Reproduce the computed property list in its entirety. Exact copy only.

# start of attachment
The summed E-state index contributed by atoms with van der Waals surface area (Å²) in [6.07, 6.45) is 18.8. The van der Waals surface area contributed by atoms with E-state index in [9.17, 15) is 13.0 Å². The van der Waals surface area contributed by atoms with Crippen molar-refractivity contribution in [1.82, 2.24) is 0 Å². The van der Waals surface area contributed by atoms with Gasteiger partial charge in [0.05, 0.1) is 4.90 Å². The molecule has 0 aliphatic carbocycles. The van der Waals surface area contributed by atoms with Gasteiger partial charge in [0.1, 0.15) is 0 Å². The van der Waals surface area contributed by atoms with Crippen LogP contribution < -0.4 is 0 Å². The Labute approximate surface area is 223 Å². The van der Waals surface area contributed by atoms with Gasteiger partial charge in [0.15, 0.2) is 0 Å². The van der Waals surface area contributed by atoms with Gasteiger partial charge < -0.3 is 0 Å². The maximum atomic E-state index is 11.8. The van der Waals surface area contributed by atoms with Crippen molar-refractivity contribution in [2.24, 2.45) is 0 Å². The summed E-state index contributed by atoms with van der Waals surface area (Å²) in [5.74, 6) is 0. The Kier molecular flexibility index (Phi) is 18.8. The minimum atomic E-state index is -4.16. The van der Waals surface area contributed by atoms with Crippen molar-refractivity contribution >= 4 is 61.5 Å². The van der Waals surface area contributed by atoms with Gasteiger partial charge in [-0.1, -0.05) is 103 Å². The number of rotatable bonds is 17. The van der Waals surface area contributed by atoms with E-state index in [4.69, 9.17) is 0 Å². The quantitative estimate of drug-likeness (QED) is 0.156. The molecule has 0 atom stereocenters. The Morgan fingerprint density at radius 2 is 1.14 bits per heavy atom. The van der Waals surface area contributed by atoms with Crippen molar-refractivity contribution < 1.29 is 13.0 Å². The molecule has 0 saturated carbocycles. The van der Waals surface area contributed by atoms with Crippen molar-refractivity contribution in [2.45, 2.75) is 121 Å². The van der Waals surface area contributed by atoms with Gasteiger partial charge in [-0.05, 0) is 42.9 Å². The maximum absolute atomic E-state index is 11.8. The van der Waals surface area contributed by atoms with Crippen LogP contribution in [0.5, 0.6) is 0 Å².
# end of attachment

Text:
The summed E-state index contributed by atoms with van der Waals surface area (Å²) in [6.07, 6.45) is 18.8. The van der Waals surface area contributed by atoms with E-state index in [9.17, 15) is 13.0 Å². The van der Waals surface area contributed by atoms with Crippen molar-refractivity contribution in [1.82, 2.24) is 0 Å². The van der Waals surface area contributed by atoms with Gasteiger partial charge in [0.05, 0.1) is 4.90 Å². The molecule has 0 aliphatic carbocycles. The van der Waals surface area contributed by atoms with Gasteiger partial charge in [0.1, 0.15) is 0 Å². The van der Waals surface area contributed by atoms with Crippen LogP contribution < -0.4 is 0 Å². The Labute approximate surface area is 223 Å². The van der Waals surface area contributed by atoms with Gasteiger partial charge in [0.15, 0.2) is 0 Å². The van der Waals surface area contributed by atoms with Gasteiger partial charge < -0.3 is 0 Å². The maximum atomic E-state index is 11.8. The van der Waals surface area contributed by atoms with Crippen molar-refractivity contribution in [2.24, 2.45) is 0 Å². The summed E-state index contributed by atoms with van der Waals surface area (Å²) in [5.74, 6) is 0. The Kier molecular flexibility index (Phi) is 18.8. The minimum atomic E-state index is -4.16. The van der Waals surface area contributed by atoms with Crippen molar-refractivity contribution >= 4 is 61.5 Å². The van der Waals surface area contributed by atoms with Gasteiger partial charge in [-0.1, -0.05) is 103 Å². The number of rotatable bonds is 17. The van der Waals surface area contributed by atoms with E-state index in [4.69, 9.17) is 0 Å². The quantitative estimate of drug-likeness (QED) is 0.156. The molecule has 0 atom stereocenters. The Morgan fingerprint density at radius 2 is 1.14 bits per heavy atom. The van der Waals surface area contributed by atoms with Crippen molar-refractivity contribution < 1.29 is 13.0 Å². The molecule has 0 saturated carbocycles. The van der Waals surface area contributed by atoms with Crippen molar-refractivity contribution in [2.45, 2.75) is 121 Å². The van der Waals surface area contributed by atoms with Gasteiger partial charge in [-0.05, 0) is 42.9 Å². The maximum absolute atomic E-state index is 11.8. The van der Waals surface area contributed by atoms with Crippen LogP contribution in [0.5, 0.6) is 0 Å².